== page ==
If you find yourself engaged in a drinking game involving sightings of the phrase ‘god particle,’ or are just generally incensed by its use, stop reading now.
The Higgs boson has been found. Probably. At this point adding further nines to the 99.999…% certainty value just looks like showing off, so saying with certainty that it exists looks like a fairly safe bet here in the post-July 4th world.
The ICR’s facebook page directs us to an article by Larry Vardiman in the March Acts & Facts, which I didn’t cover: Did the ‘God Particle’ Create Matter? It’s a classic case of taking things far too literally, in this case the boson’s famous, overused “theistic nickname.” They also warn of an impending up-to-date article on the discovery, but that isn’t out yet.
We’ll ignore the introduction, which calls Genesis the “most important book ever written” and the “foundation of all true history and true science,” and discusses a tendency of scientists to move away from Christianity over the centuries. Typical, if infuriating stuff.
It’s not overly clear what Vardiman is getting at in the rest of his article, though that could just be recoil from his excessive use of the abominable phrase. He says:
Today many scientists reject Scripture as a legitimate source of truth and attempt to find entirely “natural” explanations for the origin of the universe. They go so far as to say you can’t be a scientist if your explanations of our origins depend upon actions of a supernatural being. Biologists who are under the sway of evolutionary theory and physicists who believe in billions of years since the origin of the universe generally avoid references to a creator. When they or the media mention God, it’s often only as ridicule. For example, the use of the term “God particle” when referring to the search for the Higgs boson in elementary particle physics is a thinly-veiled attempt to mock the belief in a supernatural creator. Interestingly, most scientists dislike the term “God particle” because they don’t want their research tainted by such an association.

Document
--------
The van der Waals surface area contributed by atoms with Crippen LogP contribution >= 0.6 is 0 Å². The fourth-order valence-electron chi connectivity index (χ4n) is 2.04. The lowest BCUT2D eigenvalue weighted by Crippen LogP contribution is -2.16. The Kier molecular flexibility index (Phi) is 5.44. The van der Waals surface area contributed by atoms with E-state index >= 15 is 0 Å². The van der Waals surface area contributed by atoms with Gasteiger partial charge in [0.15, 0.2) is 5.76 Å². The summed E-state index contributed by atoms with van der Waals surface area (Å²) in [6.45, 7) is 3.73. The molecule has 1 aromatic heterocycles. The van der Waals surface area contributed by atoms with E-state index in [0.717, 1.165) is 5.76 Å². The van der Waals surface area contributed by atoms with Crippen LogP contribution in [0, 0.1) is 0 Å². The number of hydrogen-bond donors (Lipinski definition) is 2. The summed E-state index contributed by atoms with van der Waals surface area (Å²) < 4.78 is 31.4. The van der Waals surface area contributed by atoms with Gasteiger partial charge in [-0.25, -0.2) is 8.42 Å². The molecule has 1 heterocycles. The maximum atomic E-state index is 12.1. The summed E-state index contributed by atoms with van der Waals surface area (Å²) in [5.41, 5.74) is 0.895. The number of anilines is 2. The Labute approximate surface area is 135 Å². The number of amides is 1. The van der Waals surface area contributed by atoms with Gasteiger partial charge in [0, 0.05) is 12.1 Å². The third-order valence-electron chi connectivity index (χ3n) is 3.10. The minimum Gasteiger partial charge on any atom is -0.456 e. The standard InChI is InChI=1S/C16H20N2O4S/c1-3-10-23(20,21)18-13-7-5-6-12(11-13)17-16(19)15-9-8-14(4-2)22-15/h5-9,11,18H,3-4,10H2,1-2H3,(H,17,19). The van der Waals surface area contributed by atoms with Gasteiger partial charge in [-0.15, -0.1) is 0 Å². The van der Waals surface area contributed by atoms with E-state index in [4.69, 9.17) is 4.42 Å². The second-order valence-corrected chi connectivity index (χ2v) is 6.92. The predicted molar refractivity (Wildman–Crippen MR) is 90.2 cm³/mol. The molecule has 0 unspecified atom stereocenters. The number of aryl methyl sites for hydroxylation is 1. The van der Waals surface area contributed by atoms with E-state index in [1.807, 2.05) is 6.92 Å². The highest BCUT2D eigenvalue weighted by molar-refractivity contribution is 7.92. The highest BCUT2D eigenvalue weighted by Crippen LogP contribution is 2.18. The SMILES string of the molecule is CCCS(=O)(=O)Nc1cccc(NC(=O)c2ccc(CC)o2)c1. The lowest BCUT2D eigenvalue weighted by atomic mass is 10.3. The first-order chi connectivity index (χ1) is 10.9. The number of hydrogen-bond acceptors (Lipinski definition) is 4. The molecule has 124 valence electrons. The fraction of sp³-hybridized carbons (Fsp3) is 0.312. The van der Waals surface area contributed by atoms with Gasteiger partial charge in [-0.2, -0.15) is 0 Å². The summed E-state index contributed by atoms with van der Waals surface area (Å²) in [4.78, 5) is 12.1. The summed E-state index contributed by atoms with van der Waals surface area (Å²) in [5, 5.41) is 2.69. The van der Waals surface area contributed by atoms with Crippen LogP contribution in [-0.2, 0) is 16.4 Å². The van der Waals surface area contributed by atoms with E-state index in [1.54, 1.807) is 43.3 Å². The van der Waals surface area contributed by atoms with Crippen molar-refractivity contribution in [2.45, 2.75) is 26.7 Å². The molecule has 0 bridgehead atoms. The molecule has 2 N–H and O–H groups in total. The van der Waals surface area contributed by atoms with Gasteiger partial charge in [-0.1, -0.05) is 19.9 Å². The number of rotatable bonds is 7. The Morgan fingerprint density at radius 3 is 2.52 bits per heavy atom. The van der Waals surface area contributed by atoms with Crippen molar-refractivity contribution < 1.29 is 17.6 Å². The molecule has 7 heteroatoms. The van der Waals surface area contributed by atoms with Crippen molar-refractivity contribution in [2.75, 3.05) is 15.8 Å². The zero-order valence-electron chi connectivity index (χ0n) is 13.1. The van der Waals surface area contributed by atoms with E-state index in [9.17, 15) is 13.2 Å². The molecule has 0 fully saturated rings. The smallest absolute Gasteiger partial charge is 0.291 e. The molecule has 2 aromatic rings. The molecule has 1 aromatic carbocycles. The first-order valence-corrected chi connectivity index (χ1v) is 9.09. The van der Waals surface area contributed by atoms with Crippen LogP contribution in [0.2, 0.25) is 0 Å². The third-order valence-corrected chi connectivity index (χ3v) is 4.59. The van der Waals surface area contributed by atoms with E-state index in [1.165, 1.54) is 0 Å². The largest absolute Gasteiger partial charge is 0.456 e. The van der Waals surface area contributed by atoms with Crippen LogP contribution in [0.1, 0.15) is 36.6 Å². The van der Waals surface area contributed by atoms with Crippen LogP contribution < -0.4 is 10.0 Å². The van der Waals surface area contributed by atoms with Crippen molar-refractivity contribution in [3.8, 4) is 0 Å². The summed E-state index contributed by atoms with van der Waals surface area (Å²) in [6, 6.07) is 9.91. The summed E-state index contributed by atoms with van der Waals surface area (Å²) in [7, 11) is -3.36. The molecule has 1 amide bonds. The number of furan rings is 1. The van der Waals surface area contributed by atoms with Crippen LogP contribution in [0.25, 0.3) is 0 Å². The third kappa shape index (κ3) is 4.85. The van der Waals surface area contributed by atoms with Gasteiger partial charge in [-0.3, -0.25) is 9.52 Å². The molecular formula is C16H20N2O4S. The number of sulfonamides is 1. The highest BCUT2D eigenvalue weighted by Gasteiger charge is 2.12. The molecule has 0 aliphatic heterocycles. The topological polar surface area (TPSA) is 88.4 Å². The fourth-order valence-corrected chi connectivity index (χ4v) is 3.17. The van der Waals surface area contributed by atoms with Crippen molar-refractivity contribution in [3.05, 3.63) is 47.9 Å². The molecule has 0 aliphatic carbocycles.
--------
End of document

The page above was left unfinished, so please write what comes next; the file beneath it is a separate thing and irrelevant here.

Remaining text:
So he thinks that ‘God particle” is an intentional attempt to mock religious folk, but also claims that they don’t like to be associated with it because it ‘taints’ them. But where did the name come from? Vardiman says:
According to people who have investigated the subject, the term “God particle” originated with a 1993 book by U.S. Nobel Prize winner Leon Lederman about the history of particle physics, The God Particle: If the Universe Is the Answer, What Is the Question?
He does not elaborate further, which is a pity because the correct explanation is quite revealing, albeit trivial. According to a Guardian article from 2008, Father of the ‘God Particle’:
The Higgs boson is the particle that is thought to give everything else in the universe mass, but that bit of theoretical physics is unlikely to be the reason most people have heard of it. Its theistic nickname was coined by Nobel-prize winning physicist Leon Lederman, but Higgs himself is no fan of the label. “I find it embarrassing because, though I’m not a believer myself, I think it is the kind of misuse of terminology which I think might offend some people.”
It wasn’t even Lederman’s choice. “He wanted to refer to it as that ‘goddamn particle’ and his editor wouldn’t let him,” says Higgs.
“Mocking” my eye – it was the editor’s fault. They’re a bit like butlers in that way.
Vardiman goes on to talk about how scientists can’t explain the origin of the laws of physics, citing personal correspondence with Carl Sagan for an admission of this fact. The Sensuous Curmudgeon has a recent post about the Discovery Institute trying the same tactic, which you might be interested in.
While we’re here, this month’s edition has the official article by Lawrence Ford on Vardiman’s retirement. Well, sort of:
When asked how he intends to fill his time during retirement, Dr. Vardiman responded: “I have a ‘third career’ coming. But it’s a part-time career. I’m not as strong as I used to be physically. I’m going to turn 70 this next year, so it’s time to slow down a little bit. I’m planning on maybe spending a quarter of my time working on various articles and technical articles and doing a little bit of research. But mostly writing. I’m going to be mostly writing articles and doing some contract work for a few individuals who want me to do a little more research on the vapor canopy.
He’s not stopping yet. But he also plans to write a book of memoirs:
It has to do with incidents that occurred in my family that I can recall, mainly as a legacy for my brothers and sisters and grandkids and nieces and nephews and so on—just talking about some of the funny things that happened in my life.
That should slow him down a bit.